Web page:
Interestingly, the usage of medicinal plants is not limited to treating the human body. Rather, a study conducted by Usha et al. in the Shervaroy Hill mountain range (Eastern Ghats), which is inhabited by Malayalis, reported that plants are also utilized in addressing animal diseases such as mastitis (inflammation of the mammary gland) and arthritis [4]. In fact, the paper noted that aloe vera is a treatment strategy for mastitis [4].

An understanding of where this vast traditional knowledge comes from is as valuable as the knowledge itself as we seek to preserve it. In a study by Upadhya et al. focusing upon the Belgaum area in the northwest part of the state of Karnataka, it was reported that transmission of traditional knowledge is oral and is generally passed down in the Belgaum area in the northwest part of the state of Karnataka [5]. The study also noted specialization in conditions treated by healers [5], which rises against the perception of such medical knowledge as rudimentary compared to contemporary medicine. Moreover, the process of acquiring medicinal plants carries with it spiritual aspects such as prayer [5].

While factors such as urbanization have affected the preservation of traditional medical knowledge [2], human activities such as deforestation have also posed significant threats, especially as it relates to the availability of medicinal plants in the wild [5]. Though indigenous knowledge may not be characterized by the same experiment-driven methodology as generalized knowing (Sloane and Perry), there is not only cultural value in maintaining a vast body of incredibly diverse knowledge but also medical relevance. A deeper understanding of plants used in traditional medicine across the world may offer novel avenues through which to address disease.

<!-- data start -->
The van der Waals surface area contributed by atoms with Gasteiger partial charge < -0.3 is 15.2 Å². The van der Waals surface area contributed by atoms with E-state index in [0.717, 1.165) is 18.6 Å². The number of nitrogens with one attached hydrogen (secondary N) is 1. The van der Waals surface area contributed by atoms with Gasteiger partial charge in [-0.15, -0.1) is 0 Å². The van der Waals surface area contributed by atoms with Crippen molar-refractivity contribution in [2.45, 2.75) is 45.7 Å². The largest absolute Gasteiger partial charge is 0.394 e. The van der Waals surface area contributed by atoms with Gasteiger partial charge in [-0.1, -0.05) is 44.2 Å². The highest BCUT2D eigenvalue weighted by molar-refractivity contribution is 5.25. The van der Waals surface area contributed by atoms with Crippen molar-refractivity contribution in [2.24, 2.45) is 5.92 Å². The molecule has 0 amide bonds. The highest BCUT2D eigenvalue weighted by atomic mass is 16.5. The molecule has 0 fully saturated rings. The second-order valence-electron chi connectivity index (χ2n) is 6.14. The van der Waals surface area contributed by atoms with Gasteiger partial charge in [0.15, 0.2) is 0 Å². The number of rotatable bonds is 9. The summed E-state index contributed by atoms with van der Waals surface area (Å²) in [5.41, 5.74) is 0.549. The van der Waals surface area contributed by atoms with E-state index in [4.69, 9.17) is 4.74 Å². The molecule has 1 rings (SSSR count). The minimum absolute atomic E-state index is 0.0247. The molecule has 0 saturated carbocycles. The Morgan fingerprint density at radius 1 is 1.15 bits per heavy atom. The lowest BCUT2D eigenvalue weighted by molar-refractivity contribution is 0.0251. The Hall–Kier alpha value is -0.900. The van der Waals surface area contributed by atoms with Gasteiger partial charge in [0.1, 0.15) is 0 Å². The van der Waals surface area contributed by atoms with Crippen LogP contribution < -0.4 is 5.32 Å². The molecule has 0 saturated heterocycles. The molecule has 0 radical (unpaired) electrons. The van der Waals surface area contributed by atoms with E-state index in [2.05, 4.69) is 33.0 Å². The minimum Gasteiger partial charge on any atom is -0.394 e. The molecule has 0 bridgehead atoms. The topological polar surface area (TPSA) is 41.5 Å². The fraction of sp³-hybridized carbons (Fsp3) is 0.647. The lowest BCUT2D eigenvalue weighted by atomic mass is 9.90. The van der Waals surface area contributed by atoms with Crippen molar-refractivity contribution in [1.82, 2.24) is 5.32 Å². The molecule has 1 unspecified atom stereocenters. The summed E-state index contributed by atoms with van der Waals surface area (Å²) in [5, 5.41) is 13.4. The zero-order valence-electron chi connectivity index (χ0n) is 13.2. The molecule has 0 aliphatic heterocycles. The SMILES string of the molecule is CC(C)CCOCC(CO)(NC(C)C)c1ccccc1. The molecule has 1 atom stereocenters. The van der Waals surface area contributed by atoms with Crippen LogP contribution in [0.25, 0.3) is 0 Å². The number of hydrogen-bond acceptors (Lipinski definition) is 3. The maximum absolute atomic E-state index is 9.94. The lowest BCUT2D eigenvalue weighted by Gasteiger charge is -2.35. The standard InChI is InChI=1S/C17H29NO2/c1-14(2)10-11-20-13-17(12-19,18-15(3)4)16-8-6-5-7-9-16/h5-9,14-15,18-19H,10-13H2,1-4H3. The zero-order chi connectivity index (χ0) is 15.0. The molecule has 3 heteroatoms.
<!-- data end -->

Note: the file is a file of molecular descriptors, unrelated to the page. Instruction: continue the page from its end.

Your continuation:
1. Rupani, R., & Chavez, A. (2018). Medicinal plants with traditional use: Ethnobotany in the Indian subcontinent. Clinics in Dermatology, 36(3), 306–309.

2. Shil, S., Dutta Choudhury, M., & Das, S. (2014). Indigenous knowledge of medicinal plants used by the Reang tribe of Tripura state of India. Journal of Ethnopharmacology, 152(1), 135–141.

3. Chander, M. P., Pillai, C. R., Sunish, I. P., & Vijayachari, P. (2016). Antimicrobial and antimalarial properties of medicinal plants used by the indigenous tribes of Andaman and Nicobar Islands, India. Microbial Pathogenesis, 96, 85–88.

4. Usha, S., Rajasekaran, C., & Siva, R. (2015). Ethnoveterinary medicine of the Shervaroy Hills of Eastern Ghats, India as alternative medicine for animals. Journal of Traditional and Complementary Medicine, 6(1), 118– 125.

5. Upadhya, V., Hegde, H. V., Bhat, S., & Kholkute, S. D. (2014). Noncodified traditional medicine practices from Belgaum Region in Southern India: Present scenario. Journal of Ethnobiology and Ethnomedicine, 10, 49.

6. Multiple Ways of Knowing: Expanding How We Know. (2017, April 27). Non Profit News | Nonprofit Quarterly.